How do Children and Parents Make Decisions About Pediatric Clinical Research?

    loading  Checking for direct PDF access through Ovid

Abstract

Little is known about how children and parents make decisions regarding pediatric research. To provide data, we surveyed children aged 7 to 14 years who were enrolled in clinical research or receiving clinical care for cancer or asthma at one of 7 sites, and a parent or guardian. The present manuscript reports data on the respondents' attitudes and experiences regarding the child's involvement in making clinical care and research decisions. Of 117 parent-child pairs invited to participate, 81 completed the survey (response rate=69.2%). Pediatric respondents reported that their decisions regarding research enrollment were influenced primarily by a desire to benefit themselves, and to help others. In the research group, 90.5% of pediatric respondents believed they should be involved in making research enrollment decisions, whereas only 61.5% of the adult respondents believed children should be involved in making these decisions. These findings highlight the potential for disagreement within families regarding children's involvement in making decisions about research enrollment. Investigators should be aware of and find ways to address these disagreements when soliciting assent from children.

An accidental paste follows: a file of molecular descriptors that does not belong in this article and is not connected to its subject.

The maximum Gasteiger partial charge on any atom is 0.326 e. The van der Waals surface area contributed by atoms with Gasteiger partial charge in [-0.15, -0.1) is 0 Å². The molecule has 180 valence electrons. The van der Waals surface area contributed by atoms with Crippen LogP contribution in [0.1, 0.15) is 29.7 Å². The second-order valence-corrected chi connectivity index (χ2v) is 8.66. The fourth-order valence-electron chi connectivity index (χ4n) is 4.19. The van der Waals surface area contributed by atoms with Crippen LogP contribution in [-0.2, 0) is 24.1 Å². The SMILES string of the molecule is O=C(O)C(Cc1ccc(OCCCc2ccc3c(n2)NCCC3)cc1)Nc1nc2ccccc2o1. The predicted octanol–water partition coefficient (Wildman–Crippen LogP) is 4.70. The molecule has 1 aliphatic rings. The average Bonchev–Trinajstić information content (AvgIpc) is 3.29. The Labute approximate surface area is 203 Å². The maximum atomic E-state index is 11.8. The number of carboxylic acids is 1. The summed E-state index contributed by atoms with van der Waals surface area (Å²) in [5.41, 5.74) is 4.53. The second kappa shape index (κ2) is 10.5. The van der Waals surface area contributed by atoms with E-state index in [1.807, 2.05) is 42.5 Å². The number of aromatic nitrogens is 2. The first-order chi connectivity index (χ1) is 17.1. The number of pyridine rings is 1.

Related Topics

    loading  Loading Related Articles